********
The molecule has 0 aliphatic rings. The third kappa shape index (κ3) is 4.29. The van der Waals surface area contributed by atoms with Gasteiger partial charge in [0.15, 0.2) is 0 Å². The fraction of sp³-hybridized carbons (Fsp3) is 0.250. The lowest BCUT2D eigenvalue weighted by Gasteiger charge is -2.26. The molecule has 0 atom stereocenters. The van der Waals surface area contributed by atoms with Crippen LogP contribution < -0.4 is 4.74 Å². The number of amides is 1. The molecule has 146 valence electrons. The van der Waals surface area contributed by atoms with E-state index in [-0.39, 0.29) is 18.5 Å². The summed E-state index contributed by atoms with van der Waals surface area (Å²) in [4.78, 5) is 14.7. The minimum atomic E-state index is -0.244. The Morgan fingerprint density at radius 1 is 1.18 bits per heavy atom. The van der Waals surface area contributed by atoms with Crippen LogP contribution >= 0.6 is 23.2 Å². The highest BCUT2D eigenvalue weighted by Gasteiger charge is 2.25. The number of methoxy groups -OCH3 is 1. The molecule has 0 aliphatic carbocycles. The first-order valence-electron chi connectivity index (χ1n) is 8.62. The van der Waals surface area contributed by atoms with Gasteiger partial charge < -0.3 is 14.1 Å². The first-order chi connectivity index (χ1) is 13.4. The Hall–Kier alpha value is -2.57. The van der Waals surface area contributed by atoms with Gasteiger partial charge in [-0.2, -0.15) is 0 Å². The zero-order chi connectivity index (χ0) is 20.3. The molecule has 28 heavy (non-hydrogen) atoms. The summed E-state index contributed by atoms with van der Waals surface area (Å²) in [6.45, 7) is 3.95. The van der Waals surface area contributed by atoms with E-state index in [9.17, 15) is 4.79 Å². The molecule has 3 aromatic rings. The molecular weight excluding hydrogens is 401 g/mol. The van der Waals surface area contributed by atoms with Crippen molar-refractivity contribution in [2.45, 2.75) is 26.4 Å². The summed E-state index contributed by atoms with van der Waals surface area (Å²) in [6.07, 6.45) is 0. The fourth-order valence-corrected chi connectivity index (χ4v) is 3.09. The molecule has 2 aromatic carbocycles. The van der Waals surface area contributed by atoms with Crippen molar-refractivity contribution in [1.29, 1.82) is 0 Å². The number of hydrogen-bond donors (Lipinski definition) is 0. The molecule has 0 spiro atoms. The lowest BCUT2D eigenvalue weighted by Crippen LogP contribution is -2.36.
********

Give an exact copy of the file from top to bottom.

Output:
The molecule has 0 aliphatic rings. The third kappa shape index (κ3) is 4.29. The van der Waals surface area contributed by atoms with Gasteiger partial charge in [0.15, 0.2) is 0 Å². The fraction of sp³-hybridized carbons (Fsp3) is 0.250. The lowest BCUT2D eigenvalue weighted by Gasteiger charge is -2.26. The molecule has 0 atom stereocenters. The van der Waals surface area contributed by atoms with Crippen LogP contribution < -0.4 is 4.74 Å². The number of amides is 1. The molecule has 146 valence electrons. The van der Waals surface area contributed by atoms with E-state index in [-0.39, 0.29) is 18.5 Å². The summed E-state index contributed by atoms with van der Waals surface area (Å²) in [4.78, 5) is 14.7. The minimum atomic E-state index is -0.244. The Morgan fingerprint density at radius 1 is 1.18 bits per heavy atom. The van der Waals surface area contributed by atoms with Crippen LogP contribution >= 0.6 is 23.2 Å². The highest BCUT2D eigenvalue weighted by Gasteiger charge is 2.25. The number of methoxy groups -OCH3 is 1. The molecule has 0 aliphatic carbocycles. The first-order valence-electron chi connectivity index (χ1n) is 8.62. The van der Waals surface area contributed by atoms with Gasteiger partial charge < -0.3 is 14.1 Å². The first-order chi connectivity index (χ1) is 13.4. The Hall–Kier alpha value is -2.57. The van der Waals surface area contributed by atoms with Gasteiger partial charge in [-0.2, -0.15) is 0 Å². The zero-order chi connectivity index (χ0) is 20.3. The molecule has 28 heavy (non-hydrogen) atoms. The summed E-state index contributed by atoms with van der Waals surface area (Å²) in [6.45, 7) is 3.95. The van der Waals surface area contributed by atoms with E-state index in [9.17, 15) is 4.79 Å². The molecule has 3 aromatic rings. The molecular weight excluding hydrogens is 401 g/mol. The van der Waals surface area contributed by atoms with Crippen molar-refractivity contribution in [2.45, 2.75) is 26.4 Å². The summed E-state index contributed by atoms with van der Waals surface area (Å²) in [6.07, 6.45) is 0. The fourth-order valence-corrected chi connectivity index (χ4v) is 3.09. The molecule has 2 aromatic carbocycles. The van der Waals surface area contributed by atoms with Crippen molar-refractivity contribution in [1.29, 1.82) is 0 Å². The number of hydrogen-bond donors (Lipinski definition) is 0. The molecule has 0 spiro atoms. The lowest BCUT2D eigenvalue weighted by Crippen LogP contribution is -2.36.